SkS Analogy 17 – Lotteries, evaporation, and superstorms
Posted on 24 January 2019 by Evan, jg
Evaporation is like a lottery. Lottery winners finance our storms.
Each day 10,000 people each put $100 into a million-dollar lottery where winner takes all. Because lottery winnings are taxed, the winner receives $600,000 and the government receives $400,000. This leaves the people who bought the lottery tickets poorer, one person richer, and the government more powerful.
A puddle of water loses water due to evaporation. Evaporation occurs when many neighboring molecules share a little of their energy with a single molecule that gains enough energy to leave the puddle and fly away into the atmosphere. This molecule wins the lottery. The high energy required to send a single water molecule into the atmosphere causes the energy of the other molecules in the puddle to decrease (i.e., the temperature of the puddle decreases), while the amount of water vapor in the atmosphere increases. A fraction of the water vapor in the atmosphere is available to storms, so that as the total amount of water vapor in the atmosphere increases, the amount available to storms also increases (i.e., the fraction of a larger number means more is available). Because storms get their power from condensing water vapor, as more water vapor is added to the atmosphere more water vapor is available to storms, which increases their power. Therefore, evaporation leaves the puddle with a less energy, the atmosphere with more water vapor, and storms with more power. This is how evaporation keeps Earth cool and supercharges storms.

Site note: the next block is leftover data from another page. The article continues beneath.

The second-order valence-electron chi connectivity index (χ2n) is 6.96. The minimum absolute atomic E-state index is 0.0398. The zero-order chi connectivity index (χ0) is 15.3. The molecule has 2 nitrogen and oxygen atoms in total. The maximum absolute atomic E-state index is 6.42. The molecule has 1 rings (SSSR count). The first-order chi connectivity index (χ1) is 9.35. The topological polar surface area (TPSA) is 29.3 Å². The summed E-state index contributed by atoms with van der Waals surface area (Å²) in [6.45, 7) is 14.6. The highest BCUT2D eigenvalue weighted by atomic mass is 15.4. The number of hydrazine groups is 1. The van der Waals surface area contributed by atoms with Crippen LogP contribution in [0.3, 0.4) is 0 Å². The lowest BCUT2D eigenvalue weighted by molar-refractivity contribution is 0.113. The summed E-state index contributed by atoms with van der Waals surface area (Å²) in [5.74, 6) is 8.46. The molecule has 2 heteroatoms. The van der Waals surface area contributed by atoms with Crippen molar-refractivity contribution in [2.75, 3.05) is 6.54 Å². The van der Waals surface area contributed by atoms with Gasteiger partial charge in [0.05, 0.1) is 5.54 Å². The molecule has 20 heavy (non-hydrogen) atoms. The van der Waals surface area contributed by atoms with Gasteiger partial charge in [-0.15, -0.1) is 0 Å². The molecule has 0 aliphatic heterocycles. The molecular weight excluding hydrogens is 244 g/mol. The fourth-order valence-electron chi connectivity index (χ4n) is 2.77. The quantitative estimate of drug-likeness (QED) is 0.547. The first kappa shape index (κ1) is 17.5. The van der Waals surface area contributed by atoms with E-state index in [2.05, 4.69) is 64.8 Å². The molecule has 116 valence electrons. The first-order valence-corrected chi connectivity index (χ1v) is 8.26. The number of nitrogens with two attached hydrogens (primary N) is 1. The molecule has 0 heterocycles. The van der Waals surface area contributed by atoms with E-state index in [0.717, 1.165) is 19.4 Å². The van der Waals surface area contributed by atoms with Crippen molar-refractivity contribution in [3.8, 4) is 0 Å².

For each 1°C increase in global temperatures the atmosphere holds about 7% more water vapor. It takes a lot of energy for 1 kg of water to go from the liquid to gas phase. With the energy it takes to vaporize 1 kg of water, you could heat 5.4 kg of water from 0 to 100°C! For perspective, if you weighed 150 lb, an extra 7% for each 1°C warming translates into the following weight gain.
Starting weight: 150
|150 + 7% increase (1°C warming)||161|
|161 + 7% increase (2°C warming)||172|
|172 + 7% increase (3°C warming)||184|
|184 + 7% increase (4°C warming)||197|
Think about how much energy it takes to vaporize an extra 7% more water vapor for each 1°C of global warming. And now all of that extra energy is floating around above your head, waiting to do the other thing that high-energy water vapor does well: supercharge storms. That is, the large amount of energy used to vaporize water is released when the water vapor condenses to the liquid phase in a cloud to form rain, snow, sleet, or hail. Higher-energy storms produce larger hail, stronger winds, more powerful tornadoes, and stronger hurricanes.
Here is another angle to the physics of evaporation. As noted, when water evaporates, overall the temperature of the system drops. By warming back up to the starting temperature, the system as a whole absorbs energy. There are at least three processes that allow Earth to absorb energy without any increase in air temperature:
- During a La-Nina cycle the temperature of the oceans can increase without increasing air temperature. Although subsequent El-Nino cycles dump the stored energy into the atmosphere, during a La-Nina cycle the temperature of the atmosphere can remain relatively stable or even decrease.
- Ice melts with no increase in the temperature of the local water-ice mixture.
- Water evaporates with a decrease in the temperature of the evaporating water.
The important point is that while each of these three processes occur, which do not result in the air temperature increasing, the total energy of the Earth continues to increase. Somehow, somewhere, at some time this extra energy will cause problems.